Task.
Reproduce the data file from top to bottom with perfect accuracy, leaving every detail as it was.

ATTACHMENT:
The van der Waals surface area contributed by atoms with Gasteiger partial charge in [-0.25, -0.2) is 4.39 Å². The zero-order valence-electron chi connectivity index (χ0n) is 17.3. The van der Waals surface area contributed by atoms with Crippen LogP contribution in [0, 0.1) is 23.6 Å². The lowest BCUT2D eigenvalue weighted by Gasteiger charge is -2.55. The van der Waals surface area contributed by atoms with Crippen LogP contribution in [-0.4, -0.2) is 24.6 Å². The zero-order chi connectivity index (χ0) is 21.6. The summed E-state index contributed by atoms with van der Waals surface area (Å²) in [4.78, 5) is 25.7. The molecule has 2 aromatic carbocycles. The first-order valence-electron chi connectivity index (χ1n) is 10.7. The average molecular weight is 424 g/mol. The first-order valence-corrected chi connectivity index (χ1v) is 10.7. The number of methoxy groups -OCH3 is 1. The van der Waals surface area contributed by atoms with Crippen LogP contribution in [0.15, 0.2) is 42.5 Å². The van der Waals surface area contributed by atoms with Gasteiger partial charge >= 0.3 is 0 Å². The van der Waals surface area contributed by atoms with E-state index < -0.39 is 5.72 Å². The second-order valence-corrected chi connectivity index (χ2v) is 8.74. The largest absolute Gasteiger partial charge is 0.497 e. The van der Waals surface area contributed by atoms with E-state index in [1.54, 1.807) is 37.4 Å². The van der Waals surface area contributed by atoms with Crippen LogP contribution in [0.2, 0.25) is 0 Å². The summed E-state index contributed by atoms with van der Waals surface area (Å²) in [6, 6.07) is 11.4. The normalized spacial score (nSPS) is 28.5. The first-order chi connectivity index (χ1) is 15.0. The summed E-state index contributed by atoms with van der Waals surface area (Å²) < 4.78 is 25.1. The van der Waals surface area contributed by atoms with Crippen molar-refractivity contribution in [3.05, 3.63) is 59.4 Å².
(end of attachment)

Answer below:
The van der Waals surface area contributed by atoms with Gasteiger partial charge in [-0.25, -0.2) is 4.39 Å². The zero-order valence-electron chi connectivity index (χ0n) is 17.3. The van der Waals surface area contributed by atoms with Crippen LogP contribution in [0, 0.1) is 23.6 Å². The lowest BCUT2D eigenvalue weighted by Gasteiger charge is -2.55. The van der Waals surface area contributed by atoms with Crippen LogP contribution in [-0.4, -0.2) is 24.6 Å². The zero-order chi connectivity index (χ0) is 21.6. The summed E-state index contributed by atoms with van der Waals surface area (Å²) in [4.78, 5) is 25.7. The molecule has 2 aromatic carbocycles. The first-order valence-electron chi connectivity index (χ1n) is 10.7. The average molecular weight is 424 g/mol. The first-order valence-corrected chi connectivity index (χ1v) is 10.7. The number of methoxy groups -OCH3 is 1. The van der Waals surface area contributed by atoms with Crippen LogP contribution in [0.15, 0.2) is 42.5 Å². The van der Waals surface area contributed by atoms with Gasteiger partial charge >= 0.3 is 0 Å². The van der Waals surface area contributed by atoms with E-state index < -0.39 is 5.72 Å². The second-order valence-corrected chi connectivity index (χ2v) is 8.74. The largest absolute Gasteiger partial charge is 0.497 e. The van der Waals surface area contributed by atoms with E-state index in [1.54, 1.807) is 37.4 Å². The van der Waals surface area contributed by atoms with Crippen LogP contribution in [0.2, 0.25) is 0 Å². The summed E-state index contributed by atoms with van der Waals surface area (Å²) in [6, 6.07) is 11.4. The normalized spacial score (nSPS) is 28.5. The first-order chi connectivity index (χ1) is 15.0. The summed E-state index contributed by atoms with van der Waals surface area (Å²) < 4.78 is 25.1. The van der Waals surface area contributed by atoms with Crippen molar-refractivity contribution in [3.05, 3.63) is 59.4 Å².